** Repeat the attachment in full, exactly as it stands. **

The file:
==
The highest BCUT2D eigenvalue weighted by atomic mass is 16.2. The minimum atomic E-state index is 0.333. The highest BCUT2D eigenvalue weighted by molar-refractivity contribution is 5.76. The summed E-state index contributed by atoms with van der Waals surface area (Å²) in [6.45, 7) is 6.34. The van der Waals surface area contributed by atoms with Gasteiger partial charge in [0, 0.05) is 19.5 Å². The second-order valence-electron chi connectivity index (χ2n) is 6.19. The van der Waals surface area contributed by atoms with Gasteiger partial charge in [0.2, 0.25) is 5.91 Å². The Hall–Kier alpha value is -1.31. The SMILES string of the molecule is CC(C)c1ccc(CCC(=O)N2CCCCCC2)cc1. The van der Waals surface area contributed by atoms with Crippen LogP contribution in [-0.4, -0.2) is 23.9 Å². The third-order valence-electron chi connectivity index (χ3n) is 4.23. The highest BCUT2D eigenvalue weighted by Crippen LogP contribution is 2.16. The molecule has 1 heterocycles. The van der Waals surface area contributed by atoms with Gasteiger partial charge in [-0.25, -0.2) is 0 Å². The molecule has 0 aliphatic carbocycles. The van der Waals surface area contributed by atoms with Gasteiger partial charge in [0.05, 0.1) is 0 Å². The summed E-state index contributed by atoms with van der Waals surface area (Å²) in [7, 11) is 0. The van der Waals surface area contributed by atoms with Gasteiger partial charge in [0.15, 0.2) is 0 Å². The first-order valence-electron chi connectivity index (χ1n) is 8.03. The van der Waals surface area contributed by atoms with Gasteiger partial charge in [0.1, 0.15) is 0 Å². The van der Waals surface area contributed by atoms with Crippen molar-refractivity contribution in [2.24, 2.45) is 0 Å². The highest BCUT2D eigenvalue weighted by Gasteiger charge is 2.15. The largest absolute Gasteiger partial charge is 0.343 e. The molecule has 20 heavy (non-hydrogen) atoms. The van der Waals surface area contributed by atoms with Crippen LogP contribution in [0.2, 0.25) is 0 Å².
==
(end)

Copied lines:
The highest BCUT2D eigenvalue weighted by atomic mass is 16.2. The minimum atomic E-state index is 0.333. The highest BCUT2D eigenvalue weighted by molar-refractivity contribution is 5.76. The summed E-state index contributed by atoms with van der Waals surface area (Å²) in [6.45, 7) is 6.34. The van der Waals surface area contributed by atoms with Gasteiger partial charge in [0, 0.05) is 19.5 Å². The second-order valence-electron chi connectivity index (χ2n) is 6.19. The van der Waals surface area contributed by atoms with Gasteiger partial charge in [0.2, 0.25) is 5.91 Å². The Hall–Kier alpha value is -1.31. The SMILES string of the molecule is CC(C)c1ccc(CCC(=O)N2CCCCCC2)cc1. The van der Waals surface area contributed by atoms with Crippen LogP contribution in [-0.4, -0.2) is 23.9 Å². The third-order valence-electron chi connectivity index (χ3n) is 4.23. The highest BCUT2D eigenvalue weighted by Crippen LogP contribution is 2.16. The molecule has 1 heterocycles. The van der Waals surface area contributed by atoms with Gasteiger partial charge in [-0.25, -0.2) is 0 Å². The molecule has 0 aliphatic carbocycles. The van der Waals surface area contributed by atoms with Gasteiger partial charge in [0.05, 0.1) is 0 Å². The summed E-state index contributed by atoms with van der Waals surface area (Å²) in [7, 11) is 0. The van der Waals surface area contributed by atoms with Gasteiger partial charge in [0.15, 0.2) is 0 Å². The first-order valence-electron chi connectivity index (χ1n) is 8.03. The van der Waals surface area contributed by atoms with Gasteiger partial charge in [0.1, 0.15) is 0 Å². The van der Waals surface area contributed by atoms with Crippen molar-refractivity contribution in [2.24, 2.45) is 0 Å². The highest BCUT2D eigenvalue weighted by Gasteiger charge is 2.15. The largest absolute Gasteiger partial charge is 0.343 e. The molecule has 20 heavy (non-hydrogen) atoms. The van der Waals surface area contributed by atoms with Crippen LogP contribution in [0.2, 0.25) is 0 Å².